Webmasters favour Google over other search engines: StudyNovember 16th, 2007 - 4:23 pm ICT by admin
Washington, November 16 (ANI): Penn State researchers have found that website policy makers who use robots.txt files to specify what is open and what is off limits to web crawlers favour Google over other search engines
The study involved more than 7,500 websites, said C. Lee Giles, the David Reese Professor of Information Sciences and Technology, whose team developed a new search engine called BotSeer for the study.
We expected that robots.txt files would treat all search engines equally or maybe disfavour certain obnoxious bots, so we were surprised to discover a strong correlation between the robots favoured and the search engines market share, said Giles of Penn States College of Information Sciences and Technology (IST).
Robots.txt files are known for regulating Web crawlers, also known as spiders and bots, which mine the Web 24/7 for everything from the latest news to e-mail addresses. Web policy makers use the files found in a websites directory to restrict crawler access to non-public information. These files are also used to reduce server load which can result in denial of service and shut down Web sites.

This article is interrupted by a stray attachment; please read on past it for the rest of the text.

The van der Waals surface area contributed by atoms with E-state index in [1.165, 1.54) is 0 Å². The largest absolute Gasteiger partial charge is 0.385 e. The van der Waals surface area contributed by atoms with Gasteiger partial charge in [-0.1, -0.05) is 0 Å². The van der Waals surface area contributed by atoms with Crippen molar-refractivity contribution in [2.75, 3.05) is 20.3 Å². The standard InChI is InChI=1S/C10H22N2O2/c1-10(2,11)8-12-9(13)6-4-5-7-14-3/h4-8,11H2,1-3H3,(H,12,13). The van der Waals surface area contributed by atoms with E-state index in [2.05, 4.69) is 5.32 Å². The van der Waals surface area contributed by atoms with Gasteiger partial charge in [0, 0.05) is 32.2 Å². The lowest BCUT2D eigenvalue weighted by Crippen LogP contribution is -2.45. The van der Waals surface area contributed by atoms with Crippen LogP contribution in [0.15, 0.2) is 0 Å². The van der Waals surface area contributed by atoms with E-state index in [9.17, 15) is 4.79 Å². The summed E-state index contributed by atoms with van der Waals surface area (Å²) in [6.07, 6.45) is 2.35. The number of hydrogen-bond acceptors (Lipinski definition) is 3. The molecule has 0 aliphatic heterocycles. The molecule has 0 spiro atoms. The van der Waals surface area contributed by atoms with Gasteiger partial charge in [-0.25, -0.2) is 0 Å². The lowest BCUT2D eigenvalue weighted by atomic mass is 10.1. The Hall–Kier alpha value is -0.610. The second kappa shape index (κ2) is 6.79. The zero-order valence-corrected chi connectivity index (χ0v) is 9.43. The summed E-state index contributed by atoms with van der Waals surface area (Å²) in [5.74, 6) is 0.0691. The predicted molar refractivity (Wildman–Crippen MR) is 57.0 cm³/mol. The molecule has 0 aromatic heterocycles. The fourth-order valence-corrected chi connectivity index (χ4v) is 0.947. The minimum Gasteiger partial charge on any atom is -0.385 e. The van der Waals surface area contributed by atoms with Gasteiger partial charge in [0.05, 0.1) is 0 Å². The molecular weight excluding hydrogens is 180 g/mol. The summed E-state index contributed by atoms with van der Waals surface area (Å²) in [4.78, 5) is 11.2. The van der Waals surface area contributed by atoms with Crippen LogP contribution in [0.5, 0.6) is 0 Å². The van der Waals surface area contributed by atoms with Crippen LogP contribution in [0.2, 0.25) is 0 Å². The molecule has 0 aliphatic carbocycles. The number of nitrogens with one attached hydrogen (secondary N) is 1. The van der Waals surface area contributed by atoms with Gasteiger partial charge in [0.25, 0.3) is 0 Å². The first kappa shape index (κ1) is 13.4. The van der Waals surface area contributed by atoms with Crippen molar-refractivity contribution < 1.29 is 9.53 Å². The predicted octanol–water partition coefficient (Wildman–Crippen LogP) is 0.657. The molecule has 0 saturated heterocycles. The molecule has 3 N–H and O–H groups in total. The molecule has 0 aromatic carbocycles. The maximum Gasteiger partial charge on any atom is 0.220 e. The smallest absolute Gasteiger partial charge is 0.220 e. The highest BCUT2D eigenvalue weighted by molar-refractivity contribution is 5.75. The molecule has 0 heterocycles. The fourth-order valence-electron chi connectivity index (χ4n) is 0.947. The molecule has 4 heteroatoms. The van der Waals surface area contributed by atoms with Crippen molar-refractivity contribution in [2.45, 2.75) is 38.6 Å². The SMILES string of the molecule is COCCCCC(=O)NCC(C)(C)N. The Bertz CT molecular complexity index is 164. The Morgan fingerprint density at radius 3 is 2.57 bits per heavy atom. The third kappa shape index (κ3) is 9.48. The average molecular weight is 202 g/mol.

The researchers have now found that some web policy makers and administrators are writing robots.txt files that are not uniformly blocking access. They say that such files give access to Google, Yahoo and MSN while restricting other search engines.
Although the study did not reveal any reason as to why web policy makers opt to favour Google, the researchers believe that the choice was made consciously.
Robots.txt files are written by Web policy makers and administrators who have to intentionally specify Google as the favoured search engine, Giles said.
The finding has been described in a paper titled Determining Bias to Search Engines from Robots.txt, given at the recent 2007 IEEE/WIC/ACM International Conference on Web Intelligence in Silicon Valley. (ANI)
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